Ask a Carmelite Sister
Editor’s Note: This installment of Ask a Carmelite Sister is a review of the movie, “For Greater Glory.”
We rarely go to a movie theatre. Yet, a once-in-a-lifetime opportunity was offered my community, the Carmelite Sisters of the Most Sacred Heart of Los Angeles, to be a part of a premiere showing of “For Greater Glory” on May 31st in Beverly Hills. 75 of our sisters immediately said “yes” to the gracious invitation of Archbishop Jose Gomez. Why? Because it was during those days, the days of the horrendous religious persecution in Mexico in the 1920s that our community began. Mother Maria Luisa Josefa of the Most Blessed Sacrament, affectionately known as Mother Luisita, had already accepted 55 sisters into the new community.
It was on July 31, 1926, that President Plutarco Elias Calles enforced the anti-clerical laws throughout Mexico. The following day, August 1, 1926, all religious services were stopped throughout Mexico. No more Masses. No more marriages. No more first Communion. No more religious practices of any kind. This is where the movie begins. And that is why we are so interested. Our community was just beginning at that time also.
Regular folk, people like you and me, felt the loss of their religious freedom all the way to their deepest soul. In the region of Los Altos, where my community and the cristeros originated, a new group formed made up of these Catholics who protested the law. There was a boycott. There was a petition. When all these failed, there rose up a group known as “cristeros” who fought for three years to reclaim their churches and their religious freedom.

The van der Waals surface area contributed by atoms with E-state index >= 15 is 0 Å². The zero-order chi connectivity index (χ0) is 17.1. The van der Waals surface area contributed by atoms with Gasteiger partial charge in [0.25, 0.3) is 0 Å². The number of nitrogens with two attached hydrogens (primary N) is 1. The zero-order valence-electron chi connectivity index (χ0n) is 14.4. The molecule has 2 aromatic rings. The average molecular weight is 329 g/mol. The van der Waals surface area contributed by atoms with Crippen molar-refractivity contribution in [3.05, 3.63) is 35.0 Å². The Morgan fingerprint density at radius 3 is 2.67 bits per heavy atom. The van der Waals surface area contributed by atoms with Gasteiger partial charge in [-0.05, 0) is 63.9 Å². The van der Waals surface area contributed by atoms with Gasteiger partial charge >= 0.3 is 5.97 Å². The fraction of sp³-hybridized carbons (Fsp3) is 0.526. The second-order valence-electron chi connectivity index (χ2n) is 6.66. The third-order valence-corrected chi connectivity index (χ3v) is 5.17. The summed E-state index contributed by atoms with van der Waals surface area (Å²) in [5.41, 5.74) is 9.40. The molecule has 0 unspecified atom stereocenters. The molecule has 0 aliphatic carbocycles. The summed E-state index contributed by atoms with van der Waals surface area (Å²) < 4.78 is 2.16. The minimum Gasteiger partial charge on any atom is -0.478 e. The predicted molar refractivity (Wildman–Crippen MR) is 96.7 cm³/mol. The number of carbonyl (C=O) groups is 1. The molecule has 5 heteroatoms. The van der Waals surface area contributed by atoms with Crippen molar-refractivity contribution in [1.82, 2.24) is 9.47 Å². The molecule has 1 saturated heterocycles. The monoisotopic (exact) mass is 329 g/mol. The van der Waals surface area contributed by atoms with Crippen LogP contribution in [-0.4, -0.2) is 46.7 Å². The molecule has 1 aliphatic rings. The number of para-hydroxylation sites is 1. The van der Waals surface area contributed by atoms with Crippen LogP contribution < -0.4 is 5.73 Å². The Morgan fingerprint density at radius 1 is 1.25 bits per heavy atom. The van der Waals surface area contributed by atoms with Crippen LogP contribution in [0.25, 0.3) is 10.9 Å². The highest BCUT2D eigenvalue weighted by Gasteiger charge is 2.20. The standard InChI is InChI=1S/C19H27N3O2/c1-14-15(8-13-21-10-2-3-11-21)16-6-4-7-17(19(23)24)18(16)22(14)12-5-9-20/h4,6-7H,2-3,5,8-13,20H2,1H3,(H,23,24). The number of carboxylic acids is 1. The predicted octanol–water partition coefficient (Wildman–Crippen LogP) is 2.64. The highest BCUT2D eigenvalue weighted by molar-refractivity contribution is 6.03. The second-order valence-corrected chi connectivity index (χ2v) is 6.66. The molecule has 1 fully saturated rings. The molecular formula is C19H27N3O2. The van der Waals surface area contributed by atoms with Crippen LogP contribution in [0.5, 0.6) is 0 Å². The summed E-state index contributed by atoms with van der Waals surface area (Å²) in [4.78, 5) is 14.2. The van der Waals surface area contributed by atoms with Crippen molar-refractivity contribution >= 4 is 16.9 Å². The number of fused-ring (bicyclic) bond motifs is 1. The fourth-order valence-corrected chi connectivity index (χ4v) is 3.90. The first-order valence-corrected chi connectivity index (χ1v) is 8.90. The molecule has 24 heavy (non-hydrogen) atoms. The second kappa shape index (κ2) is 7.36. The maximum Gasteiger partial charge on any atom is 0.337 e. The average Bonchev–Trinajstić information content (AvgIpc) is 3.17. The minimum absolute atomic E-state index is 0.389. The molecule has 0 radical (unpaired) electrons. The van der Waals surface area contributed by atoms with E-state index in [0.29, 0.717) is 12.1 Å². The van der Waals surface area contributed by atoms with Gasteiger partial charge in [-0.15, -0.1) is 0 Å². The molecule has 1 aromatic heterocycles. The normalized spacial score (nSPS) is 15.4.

Now I had read about the cristeros, researched the elements of the persecution in Mexico, and a few times I’ve given talks on the beginnings of our community. I had read about how some of our first sisters had been put in jail. I had heard about sleeping on mats and having to get up at a moment’s notice and take all belongings and escape over roof tops to safety. I had read coded letters in which our holy foundress, Venerable Mother Luisita, wrote in detail about current fashions. She was a very simple and austere soul and wore only a mended Carmelite habit. I used to think why such detail about current women’s fashions, for heaven’s sake. Well after seeing the movie, I understood. It was for the sisters to wear a better disguise so they would not be discovered and arrested. After I saw the movie, “For Greater Glory”, it all became real to me. The blood. The torture. The injustice of it all. Above all, the faith of the people. What faith!
Some of you reading this column might know us, because your child is in one of our schools, or a family member is in one of our health centers. Or perhaps you participated in one of our retreats we offer. But, today, in this column you will learn more. Our community was born in religious persecution. Our first sisters and the people who stood by them were courageous, strong Catholics. When Mother Luisita arrived by train into the United States in June 1927, she stepped down from the train and kissed the ground of a free country with religious freedom She could wear her Carmelite habit.
Groups of sisters remained in Mexico, hidden by families who knew they would be killed if the Sisters were found in their homes. That’s how our schools stayed in session during those dark years, with private lessons and small group lessons which took place in private homes. Our sisters following Mother Luisita’s example became beacons of hope and helped God’s people deepen their spiritual resources through prayer. That is our mission, “to promote a deeper spiritual life among God’s people” Our mission is aimed at fortifying each one of you with the spiritual intimacy with God that will give you strength in hard times.
I urge you to see the movie “For Greater Glory” and when it is over, like me, you will probably see some parallels.
VivaCristo Rey! (Long live Christ the King!)
Until next time,
Sister Laus Gloriae, O.C.D.
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